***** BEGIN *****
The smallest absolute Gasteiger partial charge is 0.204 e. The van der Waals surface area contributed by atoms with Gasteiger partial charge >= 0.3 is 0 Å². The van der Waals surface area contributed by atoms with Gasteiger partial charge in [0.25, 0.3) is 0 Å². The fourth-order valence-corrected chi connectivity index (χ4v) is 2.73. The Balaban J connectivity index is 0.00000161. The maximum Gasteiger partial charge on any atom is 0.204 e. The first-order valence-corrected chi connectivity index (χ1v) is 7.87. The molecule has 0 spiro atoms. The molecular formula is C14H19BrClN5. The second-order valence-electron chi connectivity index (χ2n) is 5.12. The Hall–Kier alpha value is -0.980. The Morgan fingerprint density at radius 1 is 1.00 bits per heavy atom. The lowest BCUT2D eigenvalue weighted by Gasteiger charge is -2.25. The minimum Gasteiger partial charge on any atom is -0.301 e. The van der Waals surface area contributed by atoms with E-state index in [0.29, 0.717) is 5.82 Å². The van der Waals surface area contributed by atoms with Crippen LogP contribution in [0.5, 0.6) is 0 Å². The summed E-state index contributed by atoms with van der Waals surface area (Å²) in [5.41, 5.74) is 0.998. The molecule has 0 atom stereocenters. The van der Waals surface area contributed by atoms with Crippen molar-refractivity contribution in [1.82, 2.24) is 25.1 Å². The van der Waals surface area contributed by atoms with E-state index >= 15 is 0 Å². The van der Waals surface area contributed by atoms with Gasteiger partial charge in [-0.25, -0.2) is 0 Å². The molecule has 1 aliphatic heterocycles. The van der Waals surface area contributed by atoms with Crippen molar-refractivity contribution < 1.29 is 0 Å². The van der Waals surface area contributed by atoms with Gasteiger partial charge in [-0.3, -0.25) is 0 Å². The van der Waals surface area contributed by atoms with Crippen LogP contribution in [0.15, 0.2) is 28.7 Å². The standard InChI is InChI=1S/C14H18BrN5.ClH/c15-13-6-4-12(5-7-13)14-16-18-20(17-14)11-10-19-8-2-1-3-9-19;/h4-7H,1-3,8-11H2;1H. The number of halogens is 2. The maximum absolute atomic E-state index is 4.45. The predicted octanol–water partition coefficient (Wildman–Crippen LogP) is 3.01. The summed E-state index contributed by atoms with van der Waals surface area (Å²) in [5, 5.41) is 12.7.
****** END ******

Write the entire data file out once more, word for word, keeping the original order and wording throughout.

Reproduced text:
The smallest absolute Gasteiger partial charge is 0.204 e. The van der Waals surface area contributed by atoms with Gasteiger partial charge >= 0.3 is 0 Å². The van der Waals surface area contributed by atoms with Gasteiger partial charge in [0.25, 0.3) is 0 Å². The fourth-order valence-corrected chi connectivity index (χ4v) is 2.73. The Balaban J connectivity index is 0.00000161. The maximum Gasteiger partial charge on any atom is 0.204 e. The first-order valence-corrected chi connectivity index (χ1v) is 7.87. The molecule has 0 spiro atoms. The molecular formula is C14H19BrClN5. The second-order valence-electron chi connectivity index (χ2n) is 5.12. The Hall–Kier alpha value is -0.980. The Morgan fingerprint density at radius 1 is 1.00 bits per heavy atom. The lowest BCUT2D eigenvalue weighted by Gasteiger charge is -2.25. The minimum Gasteiger partial charge on any atom is -0.301 e. The van der Waals surface area contributed by atoms with E-state index in [0.29, 0.717) is 5.82 Å². The van der Waals surface area contributed by atoms with Crippen LogP contribution in [0.5, 0.6) is 0 Å². The summed E-state index contributed by atoms with van der Waals surface area (Å²) in [5.41, 5.74) is 0.998. The molecule has 0 atom stereocenters. The van der Waals surface area contributed by atoms with Crippen molar-refractivity contribution in [1.82, 2.24) is 25.1 Å². The van der Waals surface area contributed by atoms with E-state index >= 15 is 0 Å². The van der Waals surface area contributed by atoms with Gasteiger partial charge in [-0.25, -0.2) is 0 Å². The molecule has 1 aliphatic heterocycles. The van der Waals surface area contributed by atoms with Crippen molar-refractivity contribution < 1.29 is 0 Å². The van der Waals surface area contributed by atoms with Gasteiger partial charge in [-0.3, -0.25) is 0 Å². The van der Waals surface area contributed by atoms with Crippen LogP contribution in [0.15, 0.2) is 28.7 Å². The standard InChI is InChI=1S/C14H18BrN5.ClH/c15-13-6-4-12(5-7-13)14-16-18-20(17-14)11-10-19-8-2-1-3-9-19;/h4-7H,1-3,8-11H2;1H. The number of halogens is 2. The maximum absolute atomic E-state index is 4.45. The predicted octanol–water partition coefficient (Wildman–Crippen LogP) is 3.01. The summed E-state index contributed by atoms with van der Waals surface area (Å²) in [5, 5.41) is 12.7.